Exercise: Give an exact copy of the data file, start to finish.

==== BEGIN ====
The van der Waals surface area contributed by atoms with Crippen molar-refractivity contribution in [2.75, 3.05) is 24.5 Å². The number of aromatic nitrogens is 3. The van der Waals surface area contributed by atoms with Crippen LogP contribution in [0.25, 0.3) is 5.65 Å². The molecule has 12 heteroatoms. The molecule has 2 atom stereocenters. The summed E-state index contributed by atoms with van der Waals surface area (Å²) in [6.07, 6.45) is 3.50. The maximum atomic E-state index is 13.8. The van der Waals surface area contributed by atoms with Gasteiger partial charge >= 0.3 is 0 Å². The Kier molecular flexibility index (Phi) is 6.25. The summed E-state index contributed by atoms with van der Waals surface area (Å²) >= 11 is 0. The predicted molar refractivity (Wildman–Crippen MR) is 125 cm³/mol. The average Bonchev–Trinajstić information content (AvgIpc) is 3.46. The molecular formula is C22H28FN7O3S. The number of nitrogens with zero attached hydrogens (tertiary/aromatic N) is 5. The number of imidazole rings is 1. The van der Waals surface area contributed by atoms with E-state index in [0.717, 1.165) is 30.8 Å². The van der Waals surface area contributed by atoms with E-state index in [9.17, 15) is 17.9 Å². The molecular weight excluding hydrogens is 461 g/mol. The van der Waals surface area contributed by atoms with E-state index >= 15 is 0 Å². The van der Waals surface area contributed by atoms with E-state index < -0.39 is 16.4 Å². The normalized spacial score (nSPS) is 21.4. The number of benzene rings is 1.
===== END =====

The van der Waals surface area contributed by atoms with Crippen molar-refractivity contribution in [2.75, 3.05) is 24.5 Å². The number of aromatic nitrogens is 3. The van der Waals surface area contributed by atoms with Crippen LogP contribution in [0.25, 0.3) is 5.65 Å². The molecule has 12 heteroatoms. The molecule has 2 atom stereocenters. The summed E-state index contributed by atoms with van der Waals surface area (Å²) in [6.07, 6.45) is 3.50. The maximum atomic E-state index is 13.8. The van der Waals surface area contributed by atoms with Gasteiger partial charge >= 0.3 is 0 Å². The Kier molecular flexibility index (Phi) is 6.25. The summed E-state index contributed by atoms with van der Waals surface area (Å²) >= 11 is 0. The predicted molar refractivity (Wildman–Crippen MR) is 125 cm³/mol. The average Bonchev–Trinajstić information content (AvgIpc) is 3.46. The molecular formula is C22H28FN7O3S. The number of nitrogens with zero attached hydrogens (tertiary/aromatic N) is 5. The number of imidazole rings is 1. The van der Waals surface area contributed by atoms with E-state index in [0.717, 1.165) is 30.8 Å². The van der Waals surface area contributed by atoms with E-state index in [9.17, 15) is 17.9 Å². The molecular weight excluding hydrogens is 461 g/mol. The van der Waals surface area contributed by atoms with E-state index >= 15 is 0 Å². The van der Waals surface area contributed by atoms with E-state index < -0.39 is 16.4 Å². The normalized spacial score (nSPS) is 21.4. The number of benzene rings is 1.